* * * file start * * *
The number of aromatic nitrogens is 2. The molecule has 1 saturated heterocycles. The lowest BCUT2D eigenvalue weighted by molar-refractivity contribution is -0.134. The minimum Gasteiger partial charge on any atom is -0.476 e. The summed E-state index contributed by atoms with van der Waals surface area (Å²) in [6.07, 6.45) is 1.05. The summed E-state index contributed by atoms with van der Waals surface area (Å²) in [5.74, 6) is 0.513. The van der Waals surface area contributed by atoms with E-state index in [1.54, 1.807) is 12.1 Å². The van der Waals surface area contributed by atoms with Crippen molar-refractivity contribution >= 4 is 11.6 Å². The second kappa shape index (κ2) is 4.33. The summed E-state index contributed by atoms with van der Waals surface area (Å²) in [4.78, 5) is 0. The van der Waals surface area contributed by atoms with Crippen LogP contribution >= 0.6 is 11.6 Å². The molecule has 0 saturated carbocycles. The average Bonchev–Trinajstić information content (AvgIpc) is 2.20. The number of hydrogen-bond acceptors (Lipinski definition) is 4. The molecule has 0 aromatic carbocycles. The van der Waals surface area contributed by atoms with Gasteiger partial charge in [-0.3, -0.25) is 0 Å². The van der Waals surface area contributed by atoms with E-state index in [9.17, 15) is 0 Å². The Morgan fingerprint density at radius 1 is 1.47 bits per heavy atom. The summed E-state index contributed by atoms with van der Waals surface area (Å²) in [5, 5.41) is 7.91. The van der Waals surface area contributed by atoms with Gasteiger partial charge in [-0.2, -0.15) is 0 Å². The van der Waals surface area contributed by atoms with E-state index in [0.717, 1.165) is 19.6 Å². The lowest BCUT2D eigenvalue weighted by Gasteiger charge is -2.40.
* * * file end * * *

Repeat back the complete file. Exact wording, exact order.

The number of aromatic nitrogens is 2. The molecule has 1 saturated heterocycles. The lowest BCUT2D eigenvalue weighted by molar-refractivity contribution is -0.134. The minimum Gasteiger partial charge on any atom is -0.476 e. The summed E-state index contributed by atoms with van der Waals surface area (Å²) in [6.07, 6.45) is 1.05. The summed E-state index contributed by atoms with van der Waals surface area (Å²) in [5.74, 6) is 0.513. The van der Waals surface area contributed by atoms with E-state index in [1.54, 1.807) is 12.1 Å². The van der Waals surface area contributed by atoms with Crippen molar-refractivity contribution >= 4 is 11.6 Å². The second kappa shape index (κ2) is 4.33. The summed E-state index contributed by atoms with van der Waals surface area (Å²) in [4.78, 5) is 0. The van der Waals surface area contributed by atoms with Crippen LogP contribution >= 0.6 is 11.6 Å². The molecule has 0 saturated carbocycles. The average Bonchev–Trinajstić information content (AvgIpc) is 2.20. The number of hydrogen-bond acceptors (Lipinski definition) is 4. The molecule has 0 aromatic carbocycles. The van der Waals surface area contributed by atoms with Gasteiger partial charge in [-0.3, -0.25) is 0 Å². The van der Waals surface area contributed by atoms with E-state index in [9.17, 15) is 0 Å². The Morgan fingerprint density at radius 1 is 1.47 bits per heavy atom. The summed E-state index contributed by atoms with van der Waals surface area (Å²) in [5, 5.41) is 7.91. The van der Waals surface area contributed by atoms with Gasteiger partial charge in [-0.2, -0.15) is 0 Å². The van der Waals surface area contributed by atoms with E-state index in [0.717, 1.165) is 19.6 Å². The lowest BCUT2D eigenvalue weighted by Gasteiger charge is -2.40.